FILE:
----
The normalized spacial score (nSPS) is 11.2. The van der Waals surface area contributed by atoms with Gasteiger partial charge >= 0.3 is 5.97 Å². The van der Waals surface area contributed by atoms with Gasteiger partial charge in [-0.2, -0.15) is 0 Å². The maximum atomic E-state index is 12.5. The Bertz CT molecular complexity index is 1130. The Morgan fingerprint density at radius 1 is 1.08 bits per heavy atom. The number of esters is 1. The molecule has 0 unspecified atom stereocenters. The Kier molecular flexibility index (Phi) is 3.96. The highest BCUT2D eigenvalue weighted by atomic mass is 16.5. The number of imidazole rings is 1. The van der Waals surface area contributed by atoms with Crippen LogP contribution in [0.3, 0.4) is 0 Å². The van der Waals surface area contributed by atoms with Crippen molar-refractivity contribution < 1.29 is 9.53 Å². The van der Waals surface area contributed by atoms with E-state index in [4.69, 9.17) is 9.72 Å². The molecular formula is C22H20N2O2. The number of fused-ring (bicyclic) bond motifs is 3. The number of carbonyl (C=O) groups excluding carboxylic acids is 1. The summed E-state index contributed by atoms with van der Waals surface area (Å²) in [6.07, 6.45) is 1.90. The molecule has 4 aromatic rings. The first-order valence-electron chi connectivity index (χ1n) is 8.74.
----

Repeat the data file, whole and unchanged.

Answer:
The normalized spacial score (nSPS) is 11.2. The van der Waals surface area contributed by atoms with Gasteiger partial charge >= 0.3 is 5.97 Å². The van der Waals surface area contributed by atoms with Gasteiger partial charge in [-0.2, -0.15) is 0 Å². The maximum atomic E-state index is 12.5. The Bertz CT molecular complexity index is 1130. The Morgan fingerprint density at radius 1 is 1.08 bits per heavy atom. The number of esters is 1. The molecule has 0 unspecified atom stereocenters. The Kier molecular flexibility index (Phi) is 3.96. The highest BCUT2D eigenvalue weighted by atomic mass is 16.5. The number of imidazole rings is 1. The van der Waals surface area contributed by atoms with Crippen LogP contribution in [0.3, 0.4) is 0 Å². The van der Waals surface area contributed by atoms with Crippen molar-refractivity contribution < 1.29 is 9.53 Å². The van der Waals surface area contributed by atoms with E-state index in [4.69, 9.17) is 9.72 Å². The molecular formula is C22H20N2O2. The number of fused-ring (bicyclic) bond motifs is 3. The number of carbonyl (C=O) groups excluding carboxylic acids is 1. The summed E-state index contributed by atoms with van der Waals surface area (Å²) in [6.07, 6.45) is 1.90. The molecule has 4 aromatic rings. The first-order valence-electron chi connectivity index (χ1n) is 8.74.